It is impossible to demo of course, you can't possibly see the benefit of the extended dynamic range on a normal display device (ya ya, what is extended, what is normal). It is like those stupid Bose commercials advertising the sound quality of their speakers. Duh - how is that supposed to work...
posted by Chuckles at 1:42 PM on October 4, 2005

Ah, I think you're talking about film -> video transfers, which generally do squish a lot of "dynamic range" out of the original. But it's not inherent to the display device, just an attempt to make the picture look OK in the non-ideal conditions DVDs are normally watched in. This is about methodology rather than technology.
posted by cillit bang at 2:06 PM on October 4, 2005

I don't think it has anything to do with the transfer at all. There are at least three significant factors - camera, storage and playback - they all matter. I saw a DVD projected with dual CRTs once... The same DVD would not have looked as bright with as much contrast on my monitor. Now the 2005FPW might have looked as good as the dual CRTs. On the other hand the 2005PFW seems to show a little more colour banding than my monitor when looking at gradual gradients...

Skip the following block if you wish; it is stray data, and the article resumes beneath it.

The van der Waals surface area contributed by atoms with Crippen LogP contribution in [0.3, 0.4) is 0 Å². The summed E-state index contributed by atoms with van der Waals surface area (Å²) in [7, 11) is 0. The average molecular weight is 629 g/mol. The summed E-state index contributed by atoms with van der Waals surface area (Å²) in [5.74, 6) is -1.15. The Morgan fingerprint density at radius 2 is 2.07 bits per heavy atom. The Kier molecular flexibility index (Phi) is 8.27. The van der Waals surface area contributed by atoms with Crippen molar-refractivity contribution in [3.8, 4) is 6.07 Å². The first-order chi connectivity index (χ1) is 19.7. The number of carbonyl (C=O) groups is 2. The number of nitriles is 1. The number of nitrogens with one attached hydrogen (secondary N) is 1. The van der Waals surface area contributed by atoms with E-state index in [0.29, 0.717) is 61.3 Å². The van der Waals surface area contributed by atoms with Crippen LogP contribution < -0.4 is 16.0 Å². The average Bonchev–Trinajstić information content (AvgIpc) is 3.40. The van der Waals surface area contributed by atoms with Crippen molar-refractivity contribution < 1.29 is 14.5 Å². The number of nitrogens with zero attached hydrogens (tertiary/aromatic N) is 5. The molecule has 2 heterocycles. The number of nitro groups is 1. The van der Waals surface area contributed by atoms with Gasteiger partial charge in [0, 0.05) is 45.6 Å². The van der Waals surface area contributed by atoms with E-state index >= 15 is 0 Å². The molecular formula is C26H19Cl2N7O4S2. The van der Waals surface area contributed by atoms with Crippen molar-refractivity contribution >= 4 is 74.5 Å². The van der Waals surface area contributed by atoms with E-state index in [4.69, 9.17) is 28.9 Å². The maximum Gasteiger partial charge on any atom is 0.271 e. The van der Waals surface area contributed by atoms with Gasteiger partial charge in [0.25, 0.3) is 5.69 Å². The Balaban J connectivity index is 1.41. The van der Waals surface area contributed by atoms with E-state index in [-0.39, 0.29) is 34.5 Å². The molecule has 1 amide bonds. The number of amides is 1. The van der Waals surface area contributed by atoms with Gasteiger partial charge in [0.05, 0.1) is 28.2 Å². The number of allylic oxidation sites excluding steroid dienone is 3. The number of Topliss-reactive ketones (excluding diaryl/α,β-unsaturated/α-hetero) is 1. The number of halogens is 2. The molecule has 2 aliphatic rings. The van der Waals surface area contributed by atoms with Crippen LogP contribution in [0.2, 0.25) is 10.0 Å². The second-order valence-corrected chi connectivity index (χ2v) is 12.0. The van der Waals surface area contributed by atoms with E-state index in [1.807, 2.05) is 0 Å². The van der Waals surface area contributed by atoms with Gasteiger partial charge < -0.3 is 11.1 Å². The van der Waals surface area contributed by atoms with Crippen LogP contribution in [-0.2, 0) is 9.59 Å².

Anyway, this is getting silly. Current display technology doesn't come close to duplicating reality (ever hear of "the absolute sound"? How about "the absolute video"). To what extent reality is actually desirable in a display is an interesting question, but at this point I would like a little more.
posted by Chuckles at 3:15 PM on October 4, 2005

cillit - I didn't mean to imply that the CRT as a technology couldn't, but that a run-of-the-mill CRT monitor expecting 8-bit VGA doesn't need to be held to the same standard in range and acceptable noise as one expecting to reproduce finer differences in signal level and over a wider range of contrasts - same for the converter on the gfx card and cables. If you're losing the extra range between the computer and the screen.. then it's just ...brighter & higher contrast.

can we just fold this in with that audiophile thread from last week?
posted by arialblack at 4:31 PM on October 4, 2005

zsazsa: From the last page of the Bit-Tech article:

STOP PRESS Sharp have announced an LCD with a claimed 1,000,000:1 contrast ratio. However, it's peak luminance is just 500 cd/m², meaning all their engineers have done is reduce the minimal luminance as low as 0.0005 cd/m². Of course, BrightSide's approach is superior at both ends of the spectrum: it can delivery 0 cd/m² blacks while simultaneously producing highlights at 4000 cd/m² - eight times the peak luminance of Sharp's LCD.
posted by crocos at 7:08 PM on October 4, 2005